Napoleon focused on the important part: capturing Moscow. Nobody could accuse him of thinking small. Yet he overlooked that the Russian army could still fight even after giving up the country’s most important city.

So was Moscow not an important target after all?

Success expert Brian Tracy has a litmus test: things are important to the extent that they have important consequences. Things are unimportant to the extent that they have no important consequences.[2]

When faced with a choice, ask yourself, what would be the consequences of each option?

  • Want to spend an hour studying or watching the new series on Netflix? What would be the consequences of each option? Netflix can sometimes be a better choice, but it helps to put things in perspective.
  • Want to maintain your apartment by yourself or to pay a cleaning service? Would would be the consequences of each option?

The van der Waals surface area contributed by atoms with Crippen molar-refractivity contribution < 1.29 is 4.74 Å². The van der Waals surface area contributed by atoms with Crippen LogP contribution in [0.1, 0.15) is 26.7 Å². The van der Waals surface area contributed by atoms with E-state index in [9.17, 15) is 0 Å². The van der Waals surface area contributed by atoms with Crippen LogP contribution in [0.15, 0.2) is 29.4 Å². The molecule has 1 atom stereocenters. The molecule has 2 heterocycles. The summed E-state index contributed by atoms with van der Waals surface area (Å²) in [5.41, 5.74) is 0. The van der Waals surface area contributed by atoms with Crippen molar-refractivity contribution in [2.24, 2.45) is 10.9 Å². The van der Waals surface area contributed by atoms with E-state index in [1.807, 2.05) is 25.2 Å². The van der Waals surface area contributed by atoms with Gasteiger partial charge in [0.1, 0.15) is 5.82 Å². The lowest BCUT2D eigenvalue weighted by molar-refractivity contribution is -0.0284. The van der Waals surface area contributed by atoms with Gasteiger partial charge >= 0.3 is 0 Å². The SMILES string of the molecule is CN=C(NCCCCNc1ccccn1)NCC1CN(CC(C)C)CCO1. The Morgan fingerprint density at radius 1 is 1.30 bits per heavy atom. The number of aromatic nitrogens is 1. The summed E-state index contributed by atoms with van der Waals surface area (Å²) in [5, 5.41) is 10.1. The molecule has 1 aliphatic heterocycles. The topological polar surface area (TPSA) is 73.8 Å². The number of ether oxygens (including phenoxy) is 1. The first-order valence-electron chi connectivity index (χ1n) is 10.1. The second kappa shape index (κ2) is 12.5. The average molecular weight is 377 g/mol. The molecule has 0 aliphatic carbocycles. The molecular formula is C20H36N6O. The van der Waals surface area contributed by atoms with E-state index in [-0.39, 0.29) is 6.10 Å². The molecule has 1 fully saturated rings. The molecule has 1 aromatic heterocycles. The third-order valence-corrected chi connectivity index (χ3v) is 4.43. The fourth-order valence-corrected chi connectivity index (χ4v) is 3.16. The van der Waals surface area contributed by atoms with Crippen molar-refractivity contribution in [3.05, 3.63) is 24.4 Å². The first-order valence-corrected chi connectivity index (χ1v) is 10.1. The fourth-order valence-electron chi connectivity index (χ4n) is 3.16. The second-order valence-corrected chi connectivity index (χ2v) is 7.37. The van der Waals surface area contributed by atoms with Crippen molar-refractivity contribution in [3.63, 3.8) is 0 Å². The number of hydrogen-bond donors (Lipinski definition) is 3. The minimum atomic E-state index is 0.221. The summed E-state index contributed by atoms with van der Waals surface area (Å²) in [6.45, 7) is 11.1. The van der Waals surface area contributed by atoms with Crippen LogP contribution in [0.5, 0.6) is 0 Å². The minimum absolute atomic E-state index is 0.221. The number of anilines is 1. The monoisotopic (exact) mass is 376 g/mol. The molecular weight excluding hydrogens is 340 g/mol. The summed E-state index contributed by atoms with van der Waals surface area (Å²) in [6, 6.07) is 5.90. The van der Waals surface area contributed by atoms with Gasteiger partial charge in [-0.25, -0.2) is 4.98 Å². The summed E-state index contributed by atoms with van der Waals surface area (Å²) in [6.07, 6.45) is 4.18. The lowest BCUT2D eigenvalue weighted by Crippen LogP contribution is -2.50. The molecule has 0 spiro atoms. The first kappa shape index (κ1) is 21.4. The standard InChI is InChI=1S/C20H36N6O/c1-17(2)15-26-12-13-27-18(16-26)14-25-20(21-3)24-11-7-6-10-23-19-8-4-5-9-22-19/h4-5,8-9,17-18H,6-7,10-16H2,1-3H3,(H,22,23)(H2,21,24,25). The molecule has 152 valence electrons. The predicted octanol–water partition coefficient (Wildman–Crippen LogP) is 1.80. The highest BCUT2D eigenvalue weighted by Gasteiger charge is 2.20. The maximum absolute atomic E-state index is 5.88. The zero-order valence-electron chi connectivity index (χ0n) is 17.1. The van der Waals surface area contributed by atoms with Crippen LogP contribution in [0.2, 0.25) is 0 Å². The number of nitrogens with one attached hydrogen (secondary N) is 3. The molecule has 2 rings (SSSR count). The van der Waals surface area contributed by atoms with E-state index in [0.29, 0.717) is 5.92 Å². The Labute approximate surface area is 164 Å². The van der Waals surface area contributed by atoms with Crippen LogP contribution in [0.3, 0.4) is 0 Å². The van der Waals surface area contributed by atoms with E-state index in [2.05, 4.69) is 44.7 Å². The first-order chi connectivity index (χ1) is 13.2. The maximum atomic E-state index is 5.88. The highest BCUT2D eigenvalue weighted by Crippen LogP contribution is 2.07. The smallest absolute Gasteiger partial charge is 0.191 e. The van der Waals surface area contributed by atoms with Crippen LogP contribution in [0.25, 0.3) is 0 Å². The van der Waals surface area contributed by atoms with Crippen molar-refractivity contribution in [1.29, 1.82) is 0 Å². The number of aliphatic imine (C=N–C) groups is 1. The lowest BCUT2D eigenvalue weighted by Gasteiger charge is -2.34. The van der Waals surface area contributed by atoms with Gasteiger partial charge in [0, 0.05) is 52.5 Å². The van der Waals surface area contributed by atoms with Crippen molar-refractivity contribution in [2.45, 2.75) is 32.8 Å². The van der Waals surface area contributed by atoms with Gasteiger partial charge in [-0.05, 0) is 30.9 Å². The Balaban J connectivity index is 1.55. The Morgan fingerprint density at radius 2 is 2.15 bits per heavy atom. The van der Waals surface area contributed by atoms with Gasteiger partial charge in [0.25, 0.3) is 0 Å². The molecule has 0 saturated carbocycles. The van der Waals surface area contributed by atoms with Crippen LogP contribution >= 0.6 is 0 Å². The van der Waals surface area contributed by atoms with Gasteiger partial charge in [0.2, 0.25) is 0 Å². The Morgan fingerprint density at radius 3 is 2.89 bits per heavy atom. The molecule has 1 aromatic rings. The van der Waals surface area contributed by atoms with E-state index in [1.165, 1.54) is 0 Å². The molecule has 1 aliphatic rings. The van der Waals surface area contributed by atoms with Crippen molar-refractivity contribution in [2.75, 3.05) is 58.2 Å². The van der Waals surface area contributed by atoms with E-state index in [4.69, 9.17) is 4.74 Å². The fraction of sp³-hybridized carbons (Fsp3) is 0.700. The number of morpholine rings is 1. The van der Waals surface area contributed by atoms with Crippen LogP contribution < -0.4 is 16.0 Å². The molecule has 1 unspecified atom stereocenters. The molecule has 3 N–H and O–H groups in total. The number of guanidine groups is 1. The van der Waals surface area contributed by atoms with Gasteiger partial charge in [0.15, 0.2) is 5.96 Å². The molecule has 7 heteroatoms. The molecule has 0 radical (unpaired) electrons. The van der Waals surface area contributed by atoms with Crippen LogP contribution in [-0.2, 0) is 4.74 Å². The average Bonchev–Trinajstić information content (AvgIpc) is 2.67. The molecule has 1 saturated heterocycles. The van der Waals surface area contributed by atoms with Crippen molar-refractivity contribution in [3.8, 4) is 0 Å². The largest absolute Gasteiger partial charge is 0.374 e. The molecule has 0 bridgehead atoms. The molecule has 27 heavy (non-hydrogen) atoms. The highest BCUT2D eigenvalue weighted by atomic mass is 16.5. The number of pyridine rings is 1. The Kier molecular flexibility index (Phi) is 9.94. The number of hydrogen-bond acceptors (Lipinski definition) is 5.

• Want to meet up for coffee with this acquaintance of yours or catch up on your work instead? What would be the consequences of each option?

The choice can be different for different people. An aspiring filmmaker may have a legitimate reason for choosing Netflix. Personally, cleaning your own apartment can be relaxing and nourishing even if the economics of hiring a cleaner looks compelling because you are earning a high hourly rate.

This is where you will need a basic idea of who you are — what are your goals, values and aspirations.

2. Flip Defeat Into Victory

Kutuzov managed to turn Russia’s defeat into a historic victory by recasting the problem in a wider context: losing Moscow need not mean losing the war.